I really enjoyed the Expo Hall, I found myself kind of wandering around it whenever I had some time to kill, or checking it out just before leaving for the day to see if there were any extra goodies. I didn’t even get too heavily marketed to, I only occasionally got stuck listening to a marketing spiel while waiting for a T-Shirt. On one occasion I was told by a Rackspace representative that the only way to get the shirt was to play a game, but when I looked at the game it looked like some kind of Wii-like activity on a big TV screen in front of approximately eighty billion people. I said nevermind and started to walk away, dejected, which kind of saddened me because I actually wanted a Rackspace shirt due to already being a Rackspace customer and liking the product. As I started leaving, a different representative said “I’ll give you a shirt man, what size?” and gave me a shirt without making me act like an idiot in the middle of the huge expo hall. Thanks, random Rackspace dude, I don’t know why a company would make someone jump through hoops for the honor of becoming a walking billboard for that company for free.
Two humorous standouts at the expo hall were GM and Microsoft. GM was there to showcase… actually, I have no idea why the hell GM was there. But they had a big fancy car in the middle of the hall, some luxury sportscar that you could sit in if you wanted to, I dunno, feel what it would be like to own a nice car? Anyway, someone tweeted about how misguided it was to bring a big gas-guzzler to an Open Source convention instead of some green hybrid-type deal. I thought that was funny, but not nearly as funny as Microsoft for setting up a booth with a bunch of Windows Phones on display. Yeah Microsoft, I’m not sure the Open Source crowd is exactly your target market for a device running Windows of all things. Literally across from them was the Ubuntu booth with a couple of Edge prototypes. There was usually a line to see the Edge.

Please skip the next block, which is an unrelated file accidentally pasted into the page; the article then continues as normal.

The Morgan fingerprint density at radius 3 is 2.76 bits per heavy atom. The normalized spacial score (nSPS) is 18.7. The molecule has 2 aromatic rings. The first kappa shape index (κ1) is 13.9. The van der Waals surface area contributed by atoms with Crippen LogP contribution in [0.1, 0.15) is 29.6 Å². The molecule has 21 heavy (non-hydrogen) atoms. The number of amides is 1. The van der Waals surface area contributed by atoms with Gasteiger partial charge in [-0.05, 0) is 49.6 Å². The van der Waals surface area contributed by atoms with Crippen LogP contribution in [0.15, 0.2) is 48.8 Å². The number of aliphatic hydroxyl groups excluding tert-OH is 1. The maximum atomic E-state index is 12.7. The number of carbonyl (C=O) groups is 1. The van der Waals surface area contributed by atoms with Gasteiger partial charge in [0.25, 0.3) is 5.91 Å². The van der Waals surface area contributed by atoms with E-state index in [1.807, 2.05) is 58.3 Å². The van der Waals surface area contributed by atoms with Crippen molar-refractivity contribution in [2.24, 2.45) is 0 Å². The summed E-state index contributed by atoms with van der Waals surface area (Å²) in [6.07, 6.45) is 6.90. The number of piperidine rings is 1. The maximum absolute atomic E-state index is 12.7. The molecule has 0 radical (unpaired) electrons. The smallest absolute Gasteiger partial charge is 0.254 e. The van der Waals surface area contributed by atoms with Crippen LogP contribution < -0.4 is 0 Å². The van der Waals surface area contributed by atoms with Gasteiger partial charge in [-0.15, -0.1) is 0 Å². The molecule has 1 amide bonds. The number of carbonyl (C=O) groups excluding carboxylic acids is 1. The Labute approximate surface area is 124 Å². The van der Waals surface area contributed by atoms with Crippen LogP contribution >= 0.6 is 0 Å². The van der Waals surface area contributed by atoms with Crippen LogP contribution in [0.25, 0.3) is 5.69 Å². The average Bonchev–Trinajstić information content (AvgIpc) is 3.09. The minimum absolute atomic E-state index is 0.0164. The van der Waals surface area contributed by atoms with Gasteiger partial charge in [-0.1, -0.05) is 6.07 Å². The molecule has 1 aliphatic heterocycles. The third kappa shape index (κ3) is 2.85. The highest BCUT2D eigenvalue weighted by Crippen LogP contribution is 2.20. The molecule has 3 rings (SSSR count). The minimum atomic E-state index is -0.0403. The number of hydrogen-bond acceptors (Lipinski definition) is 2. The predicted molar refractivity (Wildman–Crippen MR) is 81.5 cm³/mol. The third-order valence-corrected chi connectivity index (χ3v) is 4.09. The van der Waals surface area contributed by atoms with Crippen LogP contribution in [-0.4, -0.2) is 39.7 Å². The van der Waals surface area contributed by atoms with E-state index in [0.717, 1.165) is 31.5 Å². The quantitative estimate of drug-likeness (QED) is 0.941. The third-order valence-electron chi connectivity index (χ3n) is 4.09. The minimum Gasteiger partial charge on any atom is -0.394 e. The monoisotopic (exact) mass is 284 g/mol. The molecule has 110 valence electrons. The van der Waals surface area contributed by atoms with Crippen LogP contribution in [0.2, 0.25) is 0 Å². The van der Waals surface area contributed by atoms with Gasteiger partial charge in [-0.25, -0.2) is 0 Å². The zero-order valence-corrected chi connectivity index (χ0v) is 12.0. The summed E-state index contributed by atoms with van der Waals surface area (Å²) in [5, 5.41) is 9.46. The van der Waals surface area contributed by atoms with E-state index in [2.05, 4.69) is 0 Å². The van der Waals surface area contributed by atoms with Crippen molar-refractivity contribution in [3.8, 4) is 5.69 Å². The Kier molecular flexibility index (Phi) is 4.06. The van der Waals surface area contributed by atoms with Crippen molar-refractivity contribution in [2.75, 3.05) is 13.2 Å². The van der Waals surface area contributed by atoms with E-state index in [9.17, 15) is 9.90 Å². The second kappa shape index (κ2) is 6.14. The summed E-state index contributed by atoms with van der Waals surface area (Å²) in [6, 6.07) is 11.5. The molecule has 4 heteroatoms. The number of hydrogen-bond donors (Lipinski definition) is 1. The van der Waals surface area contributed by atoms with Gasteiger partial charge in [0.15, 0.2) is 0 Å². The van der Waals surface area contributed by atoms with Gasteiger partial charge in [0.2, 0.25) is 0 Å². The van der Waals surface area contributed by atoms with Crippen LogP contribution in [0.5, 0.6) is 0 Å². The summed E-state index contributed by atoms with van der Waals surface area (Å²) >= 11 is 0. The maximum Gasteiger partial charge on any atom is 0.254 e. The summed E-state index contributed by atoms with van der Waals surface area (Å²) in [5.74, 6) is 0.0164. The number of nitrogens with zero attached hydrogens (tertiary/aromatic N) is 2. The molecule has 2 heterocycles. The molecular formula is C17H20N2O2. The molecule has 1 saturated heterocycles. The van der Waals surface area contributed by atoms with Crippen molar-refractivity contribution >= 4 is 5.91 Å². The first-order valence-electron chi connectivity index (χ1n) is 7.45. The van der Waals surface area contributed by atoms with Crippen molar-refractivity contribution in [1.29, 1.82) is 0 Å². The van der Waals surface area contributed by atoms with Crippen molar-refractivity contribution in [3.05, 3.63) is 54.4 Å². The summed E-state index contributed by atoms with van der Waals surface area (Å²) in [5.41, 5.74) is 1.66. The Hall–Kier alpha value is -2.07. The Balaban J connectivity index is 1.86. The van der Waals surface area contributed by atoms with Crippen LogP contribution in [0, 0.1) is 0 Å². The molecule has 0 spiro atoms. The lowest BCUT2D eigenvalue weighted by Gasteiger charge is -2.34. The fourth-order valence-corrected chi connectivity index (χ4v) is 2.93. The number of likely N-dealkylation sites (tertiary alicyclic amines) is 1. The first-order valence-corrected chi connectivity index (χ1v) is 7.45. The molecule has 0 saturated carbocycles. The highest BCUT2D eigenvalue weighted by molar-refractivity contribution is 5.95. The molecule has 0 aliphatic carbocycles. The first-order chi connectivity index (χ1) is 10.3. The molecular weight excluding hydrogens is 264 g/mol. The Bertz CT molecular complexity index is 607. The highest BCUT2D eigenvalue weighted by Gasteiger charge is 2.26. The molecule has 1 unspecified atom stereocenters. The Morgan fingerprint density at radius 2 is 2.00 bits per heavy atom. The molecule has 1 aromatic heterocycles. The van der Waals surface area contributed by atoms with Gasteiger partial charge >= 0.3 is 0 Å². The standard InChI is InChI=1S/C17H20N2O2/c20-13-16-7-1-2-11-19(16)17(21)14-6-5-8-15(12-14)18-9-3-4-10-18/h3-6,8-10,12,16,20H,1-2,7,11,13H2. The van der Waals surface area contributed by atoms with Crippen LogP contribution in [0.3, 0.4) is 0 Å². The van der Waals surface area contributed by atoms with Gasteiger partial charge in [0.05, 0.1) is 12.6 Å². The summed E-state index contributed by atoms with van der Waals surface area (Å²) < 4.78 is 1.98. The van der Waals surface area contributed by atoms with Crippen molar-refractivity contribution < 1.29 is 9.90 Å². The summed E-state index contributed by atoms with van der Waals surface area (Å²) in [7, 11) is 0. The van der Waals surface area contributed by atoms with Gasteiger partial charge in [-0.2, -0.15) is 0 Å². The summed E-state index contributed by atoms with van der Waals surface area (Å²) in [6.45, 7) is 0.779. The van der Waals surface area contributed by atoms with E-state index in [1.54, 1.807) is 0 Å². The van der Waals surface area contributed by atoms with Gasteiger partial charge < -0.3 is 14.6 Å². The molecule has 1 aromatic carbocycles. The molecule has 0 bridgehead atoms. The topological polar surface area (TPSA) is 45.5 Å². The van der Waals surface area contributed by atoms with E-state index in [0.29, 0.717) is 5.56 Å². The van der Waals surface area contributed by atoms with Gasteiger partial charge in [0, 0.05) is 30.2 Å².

I wish I had a lot to say about the crowd at OSCON, but I don’t. A colleague of mine warned me that he’d been before and that the crowd was “neckbeardy” but I didn’t notice much difference between them and the UberConf crowd. Lots of nerdy T-Shirts, and overall far too much facial and body hair in general, but the crowd didn’t strike me as obnoxious. I am glad I decided not to pack my EFF T-Shirt, which almost looked like some kind of a uniform with this crowd.
Everyone seemed smart and very passionate about their particular areas of interest. One neat thing OSCON had were these networking ribbons you could pick up with the names of things you might like (“Perl”, “Java”, “Big Data”, etc.) and attach them to your conference badge; O’Reilly also set aside a number of labeled tables at lunch for like-minded folks to gather together and geek out.